[Beowulf] dollars-per-teraflop : any lists like the Top500?
prentice at ias.edu
Wed Jun 30 11:37:30 EDT 2010
Joe Landman wrote:
> Prentice Bisbal wrote:
>> These large supercomputers at national labs or large universities are
>> often provided by the vendor for little or no profit (maybe even a loss)
>> in exchange for prestige/advertising opportunities or R&D opportunities.
> Hah. Allow me to restate this.
> It is extraordinarily rare that an entity will give you permission to
> use their name in any advertising. The most you can hope for is,
> generally, a press release.
And what would you call all the press that IBM got for Roadrunner and
Cray got for Jaguar when those systems were at the top of the Top500?
Also, at SC09, the ORNL booth was showing off that they now had the top
system, and weren't hiding the fact that it was built by Cray. I would
call that a lot more than just a "press release". All that industry
media coverage is a lot better advertising than any single paid
> Prestige does not translate into (profitable) revenue.
I think you meant to say "Prestige does not always translate into
Rolls Royce, Bentley, and Lamborghini are just a few examples of
prestige not translating into profits.
Lexus, Acura, and Infiniti are all examples of prestige translating into
huge profits. Lexus, Acura, and Infiniti autos aren't radically
different from the Toyotas, Hondas, and Nissans they are based on, but
the cost more, mostly because of the prestige of the upmarket name.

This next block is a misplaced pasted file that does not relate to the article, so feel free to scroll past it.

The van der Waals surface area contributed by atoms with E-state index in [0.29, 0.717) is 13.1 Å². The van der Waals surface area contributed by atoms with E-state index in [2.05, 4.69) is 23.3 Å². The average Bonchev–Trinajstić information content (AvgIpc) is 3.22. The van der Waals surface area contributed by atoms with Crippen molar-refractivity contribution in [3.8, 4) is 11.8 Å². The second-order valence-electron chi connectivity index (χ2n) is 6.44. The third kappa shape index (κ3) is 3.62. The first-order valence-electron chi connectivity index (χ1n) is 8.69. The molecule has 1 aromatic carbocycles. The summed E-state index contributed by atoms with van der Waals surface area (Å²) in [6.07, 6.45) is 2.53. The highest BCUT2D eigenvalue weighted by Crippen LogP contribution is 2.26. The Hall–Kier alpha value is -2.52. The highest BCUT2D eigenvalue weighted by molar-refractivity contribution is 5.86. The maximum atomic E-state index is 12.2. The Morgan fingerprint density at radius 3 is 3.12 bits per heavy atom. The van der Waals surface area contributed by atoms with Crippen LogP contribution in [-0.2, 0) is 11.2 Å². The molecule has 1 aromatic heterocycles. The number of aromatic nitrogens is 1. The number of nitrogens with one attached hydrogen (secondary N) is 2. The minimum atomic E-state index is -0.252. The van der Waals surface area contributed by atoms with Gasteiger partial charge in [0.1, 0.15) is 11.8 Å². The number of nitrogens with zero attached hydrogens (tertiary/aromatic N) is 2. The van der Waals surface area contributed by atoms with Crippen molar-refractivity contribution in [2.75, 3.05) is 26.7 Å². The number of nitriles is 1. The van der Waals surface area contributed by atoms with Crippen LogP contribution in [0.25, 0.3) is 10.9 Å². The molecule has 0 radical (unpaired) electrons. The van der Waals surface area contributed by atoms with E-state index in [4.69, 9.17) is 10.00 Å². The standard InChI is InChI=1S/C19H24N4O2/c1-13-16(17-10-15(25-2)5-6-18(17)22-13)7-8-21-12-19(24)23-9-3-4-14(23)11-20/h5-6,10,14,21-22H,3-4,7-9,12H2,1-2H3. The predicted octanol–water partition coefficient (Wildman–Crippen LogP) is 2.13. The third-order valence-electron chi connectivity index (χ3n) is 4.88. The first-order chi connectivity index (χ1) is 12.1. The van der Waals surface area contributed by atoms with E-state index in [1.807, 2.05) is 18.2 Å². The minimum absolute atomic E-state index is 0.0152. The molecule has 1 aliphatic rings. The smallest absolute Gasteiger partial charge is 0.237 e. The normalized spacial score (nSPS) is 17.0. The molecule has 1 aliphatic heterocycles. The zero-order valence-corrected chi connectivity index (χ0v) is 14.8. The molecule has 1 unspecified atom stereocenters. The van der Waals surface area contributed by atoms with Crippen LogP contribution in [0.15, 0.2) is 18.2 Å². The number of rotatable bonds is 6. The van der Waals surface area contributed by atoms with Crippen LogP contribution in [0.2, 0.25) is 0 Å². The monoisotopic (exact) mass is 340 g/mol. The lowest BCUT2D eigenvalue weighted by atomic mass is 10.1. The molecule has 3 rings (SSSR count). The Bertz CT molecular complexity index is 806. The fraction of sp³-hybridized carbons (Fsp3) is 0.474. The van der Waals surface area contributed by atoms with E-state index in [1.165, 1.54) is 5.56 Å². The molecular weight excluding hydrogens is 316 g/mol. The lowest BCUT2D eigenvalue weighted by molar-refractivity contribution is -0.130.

>> They make up this loss by selling to money-making corporations for a
>> much bigger margin.
> Hmmm ....
> I think there may be a fundamental disconnect between the assumptions of
> folks in academia and the reality of this particular market. I am not
> bashing on Prentis. I would like to point out that the "much larger
> margins" in a cutthroat business such as clusters are ... er ... not
> much larger.
> I could bore people with anecdotes, but the fundamental take home
> message is, if you believe this (much larger margins bit), you are
Any profit is "much larger" than a loss.
>> For example, I would not be surprised if IBM practically gave away
>> RoadRunner to Los Alamos in exchange for the computing expertise at Los
>> Alamos to help develop such an architecture and then be able to say that
>> IBM builds the world's fastest computers (and that your company can have
>> one just like it, for a price). Oh, and the users at Los Alamos probably
>> provide lots of feedback to IBM which helps them build better systems in
>> the future. (Don't shoot me if I'm wrong. I'm just theorizing here)
> Don't sell the folks at TJ Watson/IBM Research short. They are a very
> bright group. The co-R&D elements are a way IBM can dominate the HPC
> bits at the high end, and provide something that looks like an in-kind
> contribution type of model so that LANL and others can go to their
> granting agencies and get either more money, or fulfill specific
> contract points.
I wasn't selling the brains IBM short. We all know that two heads are
better then one when tackling a problem. I was saying that if IBM
geniuses = good, and LANL geniuses = good, then IBM geniuses + LANL
geniuses = better.
> IBM is a business, and in most cases, won't generally have a particular
> business unit make a loss for "prestige" points. That doesn't make the
> board/shareholders happy.
How much profit did IBM make off of Deep Blue when it beat Gary
Kasparov? None that I know of. However, it did provide IBM R&D
opportunities and when it finally beat Gary Kasparov, plenty of free
advertising for IBM through news coverage, and ...prestige.
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